In the spirit of “what’s not wrong,” I listened to two things while commuting/running today that lifted by spirit and gave me little shimmers of hope in a world that, quite frankly, feels like it’s going to the dogs right now.
First, the Freakonomics podcast asks, “Should there be a hitchhiking renaissance?” Did you know that the average vehicle commuting to and from work has only 1.1 people it? This means that about 80 percent of car capacity goes unused.
The podcast is an interesting exploration of why people don’t hitchhike anymore. I was excited that they profiled the Slug Line, which is one of my favorite quirks of the DC area.
Part of the decrease in hitchhiking is the fear factor, which the show’s hosts argue is overblown—the examples of hitchhiking gone awry, though quite dramatic, are extremely rare.
What are you scared of, and why? Are your fears rational? Or do you let the small likelihood of a terrible outcome stop you from doing things you want to do? You know what I think we fear most in this country? Strangers. We’ve done a great job – through our media, our movies, our politics – of convincing ourselves that strangers are dangerous. But if you look at the data, you might be surprised.
This is testimony!
What really struck me was something said at the end of the show: that hitchhiking (or sharing rides, if you prefer) is a way of embodying trust in one another. And the more we trust each other, the more trustworthy we become and the more pleasant our society is as a whole.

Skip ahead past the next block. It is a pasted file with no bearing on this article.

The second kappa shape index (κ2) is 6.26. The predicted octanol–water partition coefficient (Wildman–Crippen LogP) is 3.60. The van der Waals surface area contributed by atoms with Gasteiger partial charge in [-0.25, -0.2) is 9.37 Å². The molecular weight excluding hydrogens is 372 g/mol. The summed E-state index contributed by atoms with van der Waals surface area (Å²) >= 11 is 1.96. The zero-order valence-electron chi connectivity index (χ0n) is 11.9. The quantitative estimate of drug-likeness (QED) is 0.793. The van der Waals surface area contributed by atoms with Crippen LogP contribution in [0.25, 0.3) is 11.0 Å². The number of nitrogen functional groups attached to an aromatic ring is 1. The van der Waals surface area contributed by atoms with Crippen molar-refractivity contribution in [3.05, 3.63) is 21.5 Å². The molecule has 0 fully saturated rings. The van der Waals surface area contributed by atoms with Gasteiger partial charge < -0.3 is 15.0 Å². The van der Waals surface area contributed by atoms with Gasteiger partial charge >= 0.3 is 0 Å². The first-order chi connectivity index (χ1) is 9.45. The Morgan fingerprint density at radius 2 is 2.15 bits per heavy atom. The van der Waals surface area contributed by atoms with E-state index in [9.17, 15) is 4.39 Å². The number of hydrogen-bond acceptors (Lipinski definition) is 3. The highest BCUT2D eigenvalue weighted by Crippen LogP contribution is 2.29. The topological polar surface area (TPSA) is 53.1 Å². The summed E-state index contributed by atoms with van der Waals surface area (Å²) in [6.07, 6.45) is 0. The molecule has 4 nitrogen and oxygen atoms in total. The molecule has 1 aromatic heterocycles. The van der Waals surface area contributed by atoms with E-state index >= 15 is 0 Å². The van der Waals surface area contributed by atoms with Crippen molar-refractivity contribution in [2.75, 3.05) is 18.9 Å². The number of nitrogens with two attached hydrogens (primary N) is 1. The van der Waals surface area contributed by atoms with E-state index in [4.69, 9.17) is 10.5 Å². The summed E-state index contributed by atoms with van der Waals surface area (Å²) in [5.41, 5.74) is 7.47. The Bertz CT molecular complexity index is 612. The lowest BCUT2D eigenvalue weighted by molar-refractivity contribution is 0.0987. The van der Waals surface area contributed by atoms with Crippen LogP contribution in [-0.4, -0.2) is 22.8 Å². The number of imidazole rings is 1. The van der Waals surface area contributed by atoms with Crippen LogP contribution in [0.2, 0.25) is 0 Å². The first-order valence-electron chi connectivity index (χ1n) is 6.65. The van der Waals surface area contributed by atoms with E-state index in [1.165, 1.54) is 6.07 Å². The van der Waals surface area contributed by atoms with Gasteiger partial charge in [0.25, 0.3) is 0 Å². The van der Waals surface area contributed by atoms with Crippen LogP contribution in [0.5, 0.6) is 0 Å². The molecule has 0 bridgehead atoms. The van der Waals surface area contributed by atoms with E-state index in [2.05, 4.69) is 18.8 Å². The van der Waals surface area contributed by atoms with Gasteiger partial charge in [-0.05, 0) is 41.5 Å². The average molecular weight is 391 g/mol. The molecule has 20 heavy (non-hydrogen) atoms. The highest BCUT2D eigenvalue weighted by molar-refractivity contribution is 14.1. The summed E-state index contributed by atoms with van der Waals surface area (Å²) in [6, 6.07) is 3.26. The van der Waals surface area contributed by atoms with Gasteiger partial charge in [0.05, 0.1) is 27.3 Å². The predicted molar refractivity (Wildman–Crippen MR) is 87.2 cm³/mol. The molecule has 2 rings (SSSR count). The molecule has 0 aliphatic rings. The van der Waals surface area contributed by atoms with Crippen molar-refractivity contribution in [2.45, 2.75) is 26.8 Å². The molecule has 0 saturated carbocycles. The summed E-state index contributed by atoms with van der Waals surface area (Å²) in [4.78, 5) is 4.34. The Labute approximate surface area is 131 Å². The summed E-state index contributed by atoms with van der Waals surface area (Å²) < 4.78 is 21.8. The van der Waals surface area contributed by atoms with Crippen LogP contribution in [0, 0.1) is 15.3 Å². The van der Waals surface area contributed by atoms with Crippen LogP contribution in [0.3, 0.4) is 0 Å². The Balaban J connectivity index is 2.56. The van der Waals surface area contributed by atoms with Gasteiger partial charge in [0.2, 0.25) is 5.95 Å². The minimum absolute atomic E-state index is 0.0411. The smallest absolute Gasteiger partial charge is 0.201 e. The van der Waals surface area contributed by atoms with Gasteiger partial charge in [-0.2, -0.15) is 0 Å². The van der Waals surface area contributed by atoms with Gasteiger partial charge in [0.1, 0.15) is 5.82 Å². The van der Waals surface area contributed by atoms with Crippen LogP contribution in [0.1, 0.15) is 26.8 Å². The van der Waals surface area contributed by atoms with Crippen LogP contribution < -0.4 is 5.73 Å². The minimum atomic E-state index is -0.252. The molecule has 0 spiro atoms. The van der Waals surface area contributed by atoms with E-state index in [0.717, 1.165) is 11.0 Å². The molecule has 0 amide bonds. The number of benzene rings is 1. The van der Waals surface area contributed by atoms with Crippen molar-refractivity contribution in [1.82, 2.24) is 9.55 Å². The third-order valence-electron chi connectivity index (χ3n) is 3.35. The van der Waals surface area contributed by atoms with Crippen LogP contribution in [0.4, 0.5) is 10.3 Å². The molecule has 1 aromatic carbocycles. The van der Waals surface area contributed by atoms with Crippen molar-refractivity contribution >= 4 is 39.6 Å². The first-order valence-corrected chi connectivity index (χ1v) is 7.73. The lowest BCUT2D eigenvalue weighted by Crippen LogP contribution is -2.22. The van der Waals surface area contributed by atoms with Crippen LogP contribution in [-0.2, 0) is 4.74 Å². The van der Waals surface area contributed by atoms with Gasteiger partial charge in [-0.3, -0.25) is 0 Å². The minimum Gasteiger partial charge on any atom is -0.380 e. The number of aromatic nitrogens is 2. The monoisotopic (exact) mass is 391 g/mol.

We have a better society when we can trust one another. And wherever and whenever there’s an evaporation of systems based on trust I think there’s a loss to society. I also think that one evaporation of trust in society tends to feed another, and that we would have a better society if we could, rather than promoting fear and working to reduce the places where terrible things happen, if we could promote trust and work on building societies in which people are more trustworthy. I think we’re all better off in a million different ways if and when we can do that.
I don’t know… I hear that and think there’s some glimpse of the kingdom of heaven there.
The second bit was the prologue to the latest This American Life. Did you know that there is a gathering called the 100 Year Starship Symposium? The people there are serious folks who are trying to solve the problem of interstellar space travel. They realize that we’re centuries away, yet they’re talking about the real scientific and engineering challenges. (They already have a solution to the space dust problem, by the way.)
Their hope is that people will look back hundreds or a thousand years from now and see that exploration of this new frontier had its roots in gatherings like the symposium.
I find that lovely.
What can I say… I take my hope where I can get it.
(I’m pretty heads-down on the book the next several weeks, so won’t be writing as much on the blog. Will likely share little tidbits like this from time to time.)